Background: The late effects of bone marrow transplantation, including cancer, need to be determined in a large population at risk.
Methods: We studied 19,229 patients who received allogeneic transplants (97.2 percent) or syngeneic transplants (2.8 percent) between 1964 and 1992 at 235 centers to evaluate the risk of the development of a new solid cancer. Risk factors relating to the patient, the transplant, and the course after transplantation were evaluated.
Results: The transplant recipients were at significantly higher risk of new solid cancers than the general population (observed cases, 80; ratio of observed to expected cases, 2.7; P<0.001). The risk was 8.3 times higher than expected among those who survived 10 or more years after transplantation. The cumulative incidence rate was 2.2 percent (95 percent confidence interval, 1.5 to 3.0 percent) at 10 years and 6.7 percent (95 percent confidence interval, 3.7 to 9.6 percent) at 15 years. The risk was significantly elevated (P<0.05) for malignant melanoma (ratio of observed to expected cases, 5.0) and cancers of the buccal cavity (11.1), liver (7.5), brain or other parts of the central nervous system (7.6), thyroid (6.6), bone (13.4), and connective tissue (8.0). The risk was higher for recipients who were younger at the time of transplantation than for those who were older (P for trend <0.001). In multivariate analyses, higher doses of total-body irradiation were associated with a higher risk of solid cancers. Chronic graft-versus-host disease and male sex were strongly linked with an excess risk of squamous-cell cancers of the buccal cavity and skin.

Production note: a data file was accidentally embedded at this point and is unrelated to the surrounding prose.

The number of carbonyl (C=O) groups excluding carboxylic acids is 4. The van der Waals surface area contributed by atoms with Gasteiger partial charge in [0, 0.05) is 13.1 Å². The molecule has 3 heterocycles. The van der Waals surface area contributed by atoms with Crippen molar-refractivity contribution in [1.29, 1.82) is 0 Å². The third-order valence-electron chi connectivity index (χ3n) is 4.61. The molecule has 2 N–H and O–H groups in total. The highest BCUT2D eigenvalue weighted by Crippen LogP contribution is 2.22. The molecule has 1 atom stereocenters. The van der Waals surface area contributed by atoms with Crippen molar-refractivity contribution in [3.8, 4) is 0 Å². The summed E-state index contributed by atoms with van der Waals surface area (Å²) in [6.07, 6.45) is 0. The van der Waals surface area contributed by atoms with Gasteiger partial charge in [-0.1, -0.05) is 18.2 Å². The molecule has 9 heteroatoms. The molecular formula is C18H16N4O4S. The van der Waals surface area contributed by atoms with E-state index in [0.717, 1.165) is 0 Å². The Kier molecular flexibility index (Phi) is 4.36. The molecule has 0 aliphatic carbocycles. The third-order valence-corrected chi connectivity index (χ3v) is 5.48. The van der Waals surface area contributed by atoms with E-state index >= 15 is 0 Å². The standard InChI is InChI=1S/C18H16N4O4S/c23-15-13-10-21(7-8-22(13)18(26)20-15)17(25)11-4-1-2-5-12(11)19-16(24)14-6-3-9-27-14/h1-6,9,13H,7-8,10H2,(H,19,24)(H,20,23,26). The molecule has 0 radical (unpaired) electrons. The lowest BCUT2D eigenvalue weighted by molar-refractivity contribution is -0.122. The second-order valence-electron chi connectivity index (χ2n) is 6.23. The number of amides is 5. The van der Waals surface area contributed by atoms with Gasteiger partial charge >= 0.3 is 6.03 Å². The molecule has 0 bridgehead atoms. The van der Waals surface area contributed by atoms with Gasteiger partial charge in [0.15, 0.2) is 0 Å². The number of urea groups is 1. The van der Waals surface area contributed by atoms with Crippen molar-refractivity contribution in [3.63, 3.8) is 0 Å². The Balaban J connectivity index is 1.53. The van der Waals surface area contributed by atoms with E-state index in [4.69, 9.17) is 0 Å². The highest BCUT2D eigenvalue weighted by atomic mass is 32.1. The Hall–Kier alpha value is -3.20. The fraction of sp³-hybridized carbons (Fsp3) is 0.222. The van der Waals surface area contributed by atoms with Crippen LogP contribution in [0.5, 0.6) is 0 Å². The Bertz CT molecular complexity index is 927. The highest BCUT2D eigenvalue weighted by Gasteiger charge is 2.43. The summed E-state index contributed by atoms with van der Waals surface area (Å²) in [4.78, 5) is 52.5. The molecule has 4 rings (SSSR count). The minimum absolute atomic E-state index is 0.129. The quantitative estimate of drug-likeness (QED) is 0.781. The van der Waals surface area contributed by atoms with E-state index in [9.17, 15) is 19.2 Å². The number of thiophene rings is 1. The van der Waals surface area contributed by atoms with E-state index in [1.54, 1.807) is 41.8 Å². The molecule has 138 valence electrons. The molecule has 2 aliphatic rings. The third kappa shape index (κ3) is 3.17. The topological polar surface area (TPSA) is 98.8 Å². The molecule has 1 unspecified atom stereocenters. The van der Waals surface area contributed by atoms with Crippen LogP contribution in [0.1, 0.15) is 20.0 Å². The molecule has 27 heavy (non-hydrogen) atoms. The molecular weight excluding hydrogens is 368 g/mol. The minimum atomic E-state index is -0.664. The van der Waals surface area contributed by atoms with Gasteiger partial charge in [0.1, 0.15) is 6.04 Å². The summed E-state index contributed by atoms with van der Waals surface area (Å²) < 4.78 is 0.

Conclusions: Patients undergoing bone marrow transplantation have an increased risk of new solid cancers later in life. The trend toward an increased risk over time after transplantation and the greater risk among younger patients indicate the need for life-long surveillance.